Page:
You are not necessarily restricted from apartment renting with less than perfect credit, but you may be required to put up an additional security deposit and possibly have a credit worthy person co-sign the apartment lease with you. Don't unprepared for by requests for any of these things. Be sure to fill out a 100% truthful apartment rental application and come to the interview with references, proof of employment, credit information and any other renting resources at the ready. If you do have a credit history or renting history that might be detrimental, going through an apartment locator or apartment finder may be the best solution. They will present your history to the landlord for you, (make sure they are 100% truthful about it) and they can also be quite helpful and save you a lot of time because they most likely will know which landlords and apartments are more lenient in these circumstances. They can also advise you as to exactly what kinds of references and documents you might need to prove that you can be a responsible tenant.
You Have Located Your "Dream Apartment"
Once you have located your "dream apartment", or as close to your perfect apartment as possible, now it is necessary to pay extremely close attention to the particulars of the rental agreement. An Apartment Lease is a contract between you and the landlord. Once agreed upon and signed by the tenant and the landlord, the rental lease creates obligations and restrictions for both parties. The most obvious covenants of the apartment lease are the length of the rental, (Six month lease, one year lease, two year lease, etc.) The amount of the security deposit, when the rent is due, who is responsible for what utilities. Also in that apartment lease, however, are stipulations, (sometimes in small print) that can cover a great variety of landlord and tenant obligations and restrictions.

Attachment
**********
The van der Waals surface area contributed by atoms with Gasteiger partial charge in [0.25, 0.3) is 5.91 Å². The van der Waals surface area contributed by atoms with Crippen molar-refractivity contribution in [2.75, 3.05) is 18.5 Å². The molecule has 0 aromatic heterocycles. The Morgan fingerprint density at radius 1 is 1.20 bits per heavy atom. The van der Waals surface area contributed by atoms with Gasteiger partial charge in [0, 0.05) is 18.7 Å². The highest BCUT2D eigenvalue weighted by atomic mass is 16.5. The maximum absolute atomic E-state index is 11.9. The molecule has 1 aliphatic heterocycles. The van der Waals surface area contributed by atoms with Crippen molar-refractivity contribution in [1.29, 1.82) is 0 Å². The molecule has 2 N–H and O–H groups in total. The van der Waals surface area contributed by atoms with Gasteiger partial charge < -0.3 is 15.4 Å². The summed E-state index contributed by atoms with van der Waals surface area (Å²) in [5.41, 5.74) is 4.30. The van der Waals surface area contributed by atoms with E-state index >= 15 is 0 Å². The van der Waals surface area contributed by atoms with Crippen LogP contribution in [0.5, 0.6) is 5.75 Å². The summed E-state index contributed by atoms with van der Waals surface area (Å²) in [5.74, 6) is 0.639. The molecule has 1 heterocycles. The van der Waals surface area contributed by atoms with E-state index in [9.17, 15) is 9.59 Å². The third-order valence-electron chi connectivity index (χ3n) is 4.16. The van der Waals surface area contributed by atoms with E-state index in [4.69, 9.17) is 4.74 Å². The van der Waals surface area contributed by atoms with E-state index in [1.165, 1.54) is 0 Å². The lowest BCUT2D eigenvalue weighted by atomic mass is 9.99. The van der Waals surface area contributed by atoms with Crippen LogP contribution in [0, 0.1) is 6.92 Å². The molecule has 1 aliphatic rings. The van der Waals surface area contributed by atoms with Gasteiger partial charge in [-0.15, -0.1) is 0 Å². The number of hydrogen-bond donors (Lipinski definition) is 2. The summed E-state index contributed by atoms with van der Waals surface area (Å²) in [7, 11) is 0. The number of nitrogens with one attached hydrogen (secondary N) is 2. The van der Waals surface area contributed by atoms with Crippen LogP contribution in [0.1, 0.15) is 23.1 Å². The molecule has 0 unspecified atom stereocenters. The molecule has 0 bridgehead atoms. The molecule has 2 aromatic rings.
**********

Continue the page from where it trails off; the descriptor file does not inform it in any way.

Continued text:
They can include, but are not limited to, the following:
* Maintenance of the apartment
* Care of the premises
* Governmental regulations
* Eminent Domain
* Nuisance and noise clauses
* Stipulations as to the circumstances whereby the landlord can enter the premises
* Use of Common Areas
* Keys and locks
* Loss or damage
* What the landlord may do if the rent is in arrears
* What the tenant can do to bring the rent current before any kind of action might be started
* Non performance or breach of the contract by the renter
* Renter's penalties in the event of early termination
* Circumstances which might cause the tenant or the landlord to break the lease prior to the end of the term
* Heat and other utilities
* Removal of goods
* Surrender or Non-Surrender of the premises
* Waivers of various obligations
* Prohibited reprisals
* Garbage disposal
* And the list goes on and on and on.
Prospective tenants should read an Apartment lease thoroughly. Prospective apartment renters should understand everything that is contained in that lease and make an informed decision to be 100% accepting of all the provisions for both the tenant and the landlord, that you are positive that you can live up to your end of the bargain and that you are comfortable with the provisions on the landlord's end.
If you do not understand every single clause of that apartment lease then do not sign it until you do understand it. If necessary and if possible, request assistance in interpreting the lease from a trusted source such as a knowledgeable friend or family member or employer or professional, or anyone else who can understand it and explain it to you. If necessary get legal advice. It can cost additional funds if you do not qualify for free legal assistance, but that additional cost might save you a ton of money and save you a ton of heartache and aggravation down the road.
If you do not agree with any of the provisions of that apartment lease and/or you feel that you can't live up to the tenant's obligations, or if you are not in agreement with any of the landlord's rights under the agreement, then do not sign the lease until/or unless it can be changed to your satisfaction. If the apartment rental agreement cannot be amended to meet your needs and desires and comfort level then do not sign the lease and do not rent that apartment. The Apartment Rental agreement that you sign as a prospective tenant will not change once you become the actual tenant of that apartment.
Good luck in your apartment search and good luck in your new apartment.